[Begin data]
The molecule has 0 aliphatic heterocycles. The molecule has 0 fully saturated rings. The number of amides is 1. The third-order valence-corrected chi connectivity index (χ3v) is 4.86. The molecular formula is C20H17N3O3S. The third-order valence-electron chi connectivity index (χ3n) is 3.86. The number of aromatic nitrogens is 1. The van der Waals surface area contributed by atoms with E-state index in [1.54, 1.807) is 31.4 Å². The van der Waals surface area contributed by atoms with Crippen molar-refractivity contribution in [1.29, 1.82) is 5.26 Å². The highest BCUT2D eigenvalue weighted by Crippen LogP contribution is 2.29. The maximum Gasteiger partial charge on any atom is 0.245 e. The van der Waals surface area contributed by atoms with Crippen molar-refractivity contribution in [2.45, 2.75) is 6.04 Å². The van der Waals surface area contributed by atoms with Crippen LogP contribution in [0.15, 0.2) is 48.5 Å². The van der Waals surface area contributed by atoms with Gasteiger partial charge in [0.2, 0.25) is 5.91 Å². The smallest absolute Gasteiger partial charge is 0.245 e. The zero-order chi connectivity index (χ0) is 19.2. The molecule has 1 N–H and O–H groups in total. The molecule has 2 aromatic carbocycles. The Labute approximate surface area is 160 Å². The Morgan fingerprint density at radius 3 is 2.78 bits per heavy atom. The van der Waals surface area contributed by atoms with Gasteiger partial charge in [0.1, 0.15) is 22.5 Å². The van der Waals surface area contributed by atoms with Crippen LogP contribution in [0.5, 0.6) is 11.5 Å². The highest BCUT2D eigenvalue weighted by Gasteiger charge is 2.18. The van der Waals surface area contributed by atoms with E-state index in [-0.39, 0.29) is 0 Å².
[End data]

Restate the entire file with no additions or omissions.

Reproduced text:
The molecule has 0 aliphatic heterocycles. The molecule has 0 fully saturated rings. The number of amides is 1. The third-order valence-corrected chi connectivity index (χ3v) is 4.86. The molecular formula is C20H17N3O3S. The third-order valence-electron chi connectivity index (χ3n) is 3.86. The number of aromatic nitrogens is 1. The van der Waals surface area contributed by atoms with E-state index in [1.54, 1.807) is 31.4 Å². The van der Waals surface area contributed by atoms with Crippen molar-refractivity contribution in [1.29, 1.82) is 5.26 Å². The highest BCUT2D eigenvalue weighted by Crippen LogP contribution is 2.29. The maximum Gasteiger partial charge on any atom is 0.245 e. The van der Waals surface area contributed by atoms with Crippen molar-refractivity contribution in [2.45, 2.75) is 6.04 Å². The van der Waals surface area contributed by atoms with Crippen LogP contribution in [0.15, 0.2) is 48.5 Å². The van der Waals surface area contributed by atoms with Gasteiger partial charge in [0.2, 0.25) is 5.91 Å². The smallest absolute Gasteiger partial charge is 0.245 e. The zero-order chi connectivity index (χ0) is 19.2. The molecule has 1 N–H and O–H groups in total. The molecule has 2 aromatic carbocycles. The Labute approximate surface area is 160 Å². The Morgan fingerprint density at radius 3 is 2.78 bits per heavy atom. The van der Waals surface area contributed by atoms with Gasteiger partial charge in [0.1, 0.15) is 22.5 Å². The van der Waals surface area contributed by atoms with Crippen LogP contribution in [0.5, 0.6) is 11.5 Å². The highest BCUT2D eigenvalue weighted by Gasteiger charge is 2.18. The van der Waals surface area contributed by atoms with E-state index in [-0.39, 0.29) is 0 Å².